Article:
While the global economy is improving and asset prices are increasing, ongoing volatility and macro-economic challenges, in addition to heightened leverage and record low deposit rates across the developed world, are posing challenges for Irish investors and companies, an investment conference in Dublin was told this morning. Irish investors are being advised to both recognise the risks but also to actively seek value-adding opportunities.
Investec Bank Ireland’s fourth annual investment conference, entitled, ‘Perspective: a time to look back, the time to move forward’, was opened by Tánaiste and Minister for Foreign Affairs and Trade, Eamon Gilmore and was attended by more than 450 guests from leading Irish and the international investment and financial banking community.
Speaking at the conference, the Tánaiste said: “The theme of this year’s conference is apt: A time to look back, the time to move forward. We can look back at the hard decisions and the long and difficult road taken, from the restructuring of the Irish banking system, to implementing measures to stimulate domestic demand and getting our public finances back on a sustainable track and our successful exit from the EU-IMF programme. Now is also a time to look forward as we continue the work of rebuilding our reputation and attracting investment so we can secure Ireland’s economic stability, build a broad recovery and create more and better jobs for our people.”
Michael Cullen, CEO, Investec Ireland, said: “There was a sea change in terms of appetite for Ireland Inc. during 2013, and many saw it as a turning point. We saw activity returning strongly and a continued improvement in sentiment. We see these trends broadly continuing in 2014, as sentiment continues to improve and debt issues gradually get addressed. We expect Irish investors to experience market volatility in 2014 despite an improving global economy and increasing asset prices.”
Ben Rogoff, lead fund manager, Polar Capital, spoke about new trends in technology that are evolving in front of our eyes. “Every two days we generate five quintillion bytes of data – about the same amount it took from the dawn of civilization until 2003 to create. Growth has been so dramatic that 90% of the data in the world today is said to have been created in the last two years alone. The prospect of extracting value from new, untapped sources has led data to being described as ‘the next natural resource’ while others have gone further in declaring it to be a new class of economic asset, ‘like currency or gold’. The new technology cycle has entered a more pernicious phase which should continue to drive a bifurcation of intra-sector fortunes. In time, the value extracted from ‘big data’ will allow the technology sector to reinvent other industries. As adoption of cloud computing gathers pace, new cycle deflation will fuel a plethora of exciting new applications while undermining incumbent business models.”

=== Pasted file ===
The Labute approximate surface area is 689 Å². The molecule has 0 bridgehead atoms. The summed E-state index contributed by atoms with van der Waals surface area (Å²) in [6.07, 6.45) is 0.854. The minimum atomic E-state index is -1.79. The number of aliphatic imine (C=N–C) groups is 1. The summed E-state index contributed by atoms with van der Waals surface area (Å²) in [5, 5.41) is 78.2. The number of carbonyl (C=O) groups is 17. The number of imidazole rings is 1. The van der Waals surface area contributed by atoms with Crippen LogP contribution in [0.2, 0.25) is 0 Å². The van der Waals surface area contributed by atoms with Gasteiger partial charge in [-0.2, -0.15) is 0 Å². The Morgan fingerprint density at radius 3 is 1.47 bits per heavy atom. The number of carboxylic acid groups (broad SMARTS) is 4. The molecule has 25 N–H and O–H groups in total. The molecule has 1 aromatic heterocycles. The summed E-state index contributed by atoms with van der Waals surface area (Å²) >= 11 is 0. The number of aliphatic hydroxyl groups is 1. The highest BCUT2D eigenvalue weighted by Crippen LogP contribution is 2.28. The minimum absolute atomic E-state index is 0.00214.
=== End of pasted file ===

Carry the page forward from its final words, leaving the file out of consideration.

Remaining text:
Alastair Mundy, head of Value Investing, Investec Asset Management, said, “Among the mistaken assumptions currently circulating markets are the notions that the financial crisis is over and that US equities are attractive. We’ve basically been playing pass the parcel with the debt. The greatest liabilities have shifted from banks to governments without truly being resolved.”
Gervais Williams, one of the most influential investors in Irish shares during the 2000’s and a highly regarded fund manager with the Miton Group, said, “The credit boom rewarded three investment strategies: 1) encouraging elevated levels of volatility, 2) greater focus on index stocks to deliver premium returns and 3) less interest in dividends given that capital gains can be so much larger. The credit trends have now changed, and the market trends can be expected to change too. Yet at a time of economic challenge, smaller companies outperformed considerably. Micro cap stocks tended to outperform by an even wider margin. The key advantage of smallness is the potential to deliver growth in spite of weak economic trends. With world economic growth slowing beyond the credit boom, there are now good reasons to hold a full weighting of small/micro caps again.”
Joe Thompson, director, Corporate Broking, Investec UK, said, “In 2013, there was an IPO rush, as ‘float fever’ came to a head. In Q4 of 2013, there were approximately 40 sponsor-led IPOs where US$10bn was raised. There were a number of drivers in the return of the IPO market, including recovering global growth reflected in rising equity markets, monetary stimulus depressing bond yields, rotation out of bonds into equities, particularly income funds, private equity back-log and an increasing risk appetite starting to drive volumes. For 2014, if investors are looking at IPO’s, they need to take into consideration the company’s growth potential, strong competitive positioning, a proven business model and earnings visibility, a credible management team, free float (where shares of a public company are freely available to the investing public) and last but not least, value.”